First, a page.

Moderator Crohn's Disease Forum
CD, Ankylosing Spondylitis, small fiber peripheral neuropathy, avascular necrosis, diffuse connective tissue disease, Sjogren's Syndrome ?

Regular Member

Date Joined Jul 2007
Total Posts : 161
   Posted 10/13/2007 10:02 PM (GMT -7)   
Keah, that is an amazing finding for you. Thank you for sharing what you learned. Wikipedia (not the best source, I know) says: "It is estimated that roughly one in every 300-400 people is affected by the disease, primarily of Northern European and especially people of Irish, Scottish, Welsh and English descent.".. and "It is presumed, through genetic studies, that the original haemochromatosis mutation arose in a single person, possibly of Celtic ethnicity, who lived 60-70 generations ago. Around that time, when nutrition was less balanced than today, the presence of a mutant allele may have provided a natural selection reproductive advantage in maintaining sufficient iron levels in the blood. With our current balanced diets, this 'extra help' is unnecessary and indeed harmful."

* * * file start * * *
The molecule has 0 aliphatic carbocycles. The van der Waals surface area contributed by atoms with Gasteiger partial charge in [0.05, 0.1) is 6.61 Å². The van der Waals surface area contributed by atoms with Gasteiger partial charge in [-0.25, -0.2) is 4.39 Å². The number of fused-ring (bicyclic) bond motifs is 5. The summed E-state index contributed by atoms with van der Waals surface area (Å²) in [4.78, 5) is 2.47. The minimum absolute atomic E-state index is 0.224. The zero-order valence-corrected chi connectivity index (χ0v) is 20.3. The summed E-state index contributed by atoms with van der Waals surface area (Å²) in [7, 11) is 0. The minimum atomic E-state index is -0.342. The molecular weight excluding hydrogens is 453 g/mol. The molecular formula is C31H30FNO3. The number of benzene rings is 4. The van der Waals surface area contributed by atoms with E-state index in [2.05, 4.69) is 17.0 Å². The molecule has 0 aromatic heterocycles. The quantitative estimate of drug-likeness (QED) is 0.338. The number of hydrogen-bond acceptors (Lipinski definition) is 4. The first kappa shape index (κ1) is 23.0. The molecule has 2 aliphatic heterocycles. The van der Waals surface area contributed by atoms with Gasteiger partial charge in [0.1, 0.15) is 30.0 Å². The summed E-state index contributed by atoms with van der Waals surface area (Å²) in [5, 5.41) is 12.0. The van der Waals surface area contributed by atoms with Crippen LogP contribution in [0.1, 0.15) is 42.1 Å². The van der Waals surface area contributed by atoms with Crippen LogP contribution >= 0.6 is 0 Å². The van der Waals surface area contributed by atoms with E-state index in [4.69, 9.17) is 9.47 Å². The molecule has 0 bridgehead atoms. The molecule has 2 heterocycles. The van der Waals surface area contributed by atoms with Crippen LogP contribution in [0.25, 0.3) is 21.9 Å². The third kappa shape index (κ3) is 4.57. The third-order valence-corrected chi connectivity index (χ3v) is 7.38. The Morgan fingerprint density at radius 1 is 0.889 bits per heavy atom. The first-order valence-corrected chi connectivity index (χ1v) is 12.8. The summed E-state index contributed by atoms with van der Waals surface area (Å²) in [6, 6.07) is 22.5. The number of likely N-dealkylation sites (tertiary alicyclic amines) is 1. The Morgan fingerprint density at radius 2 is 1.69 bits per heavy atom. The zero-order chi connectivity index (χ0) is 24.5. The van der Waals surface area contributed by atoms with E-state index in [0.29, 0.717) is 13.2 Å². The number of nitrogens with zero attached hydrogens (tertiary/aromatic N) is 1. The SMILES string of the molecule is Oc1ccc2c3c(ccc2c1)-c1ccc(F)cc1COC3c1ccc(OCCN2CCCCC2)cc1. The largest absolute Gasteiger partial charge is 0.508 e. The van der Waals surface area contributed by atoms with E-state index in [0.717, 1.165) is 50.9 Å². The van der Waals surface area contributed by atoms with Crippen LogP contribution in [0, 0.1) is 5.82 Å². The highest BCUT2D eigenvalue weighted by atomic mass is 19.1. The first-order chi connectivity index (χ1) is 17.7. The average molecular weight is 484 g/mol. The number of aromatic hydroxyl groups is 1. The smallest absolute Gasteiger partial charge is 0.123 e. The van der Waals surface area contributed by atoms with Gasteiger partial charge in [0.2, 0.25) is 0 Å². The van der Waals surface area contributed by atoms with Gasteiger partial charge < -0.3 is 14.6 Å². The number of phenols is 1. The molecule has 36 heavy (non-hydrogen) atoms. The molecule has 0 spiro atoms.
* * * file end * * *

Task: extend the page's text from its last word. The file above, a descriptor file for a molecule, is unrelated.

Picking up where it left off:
I am Irish/Scottish/Welsh/English and a small part German. So I needed to learn about this.

Post Edited By Moderator (Keah) : 10/13/2007 11:31:43 PM (GMT-6)

New Topic Post Reply Printable Version
Forum Information
Currently it is Friday, November 17, 2017 10:45 AM (GMT -7)
There are a total of 2,894,766 posts in 317,727 threads.
View Active Threads

Who's Online
This forum has 157338 registered members. Please welcome our newest member, blinkyk.
415 Guest(s), 10 Registered Member(s) are currently online.  Details
Crispix, Notam, Lapis_29, Michael_T, Admin, ChickenArise, Alex26, Tall Allen, straydog, blinkyk

About Us | Advertise | Donate
Newsletter | Privacy Policy & Disclaimer
Follow on Facebook Follow on Twitter Follow on Pinterest
©1996-2017 LLC  All Rights Reserved.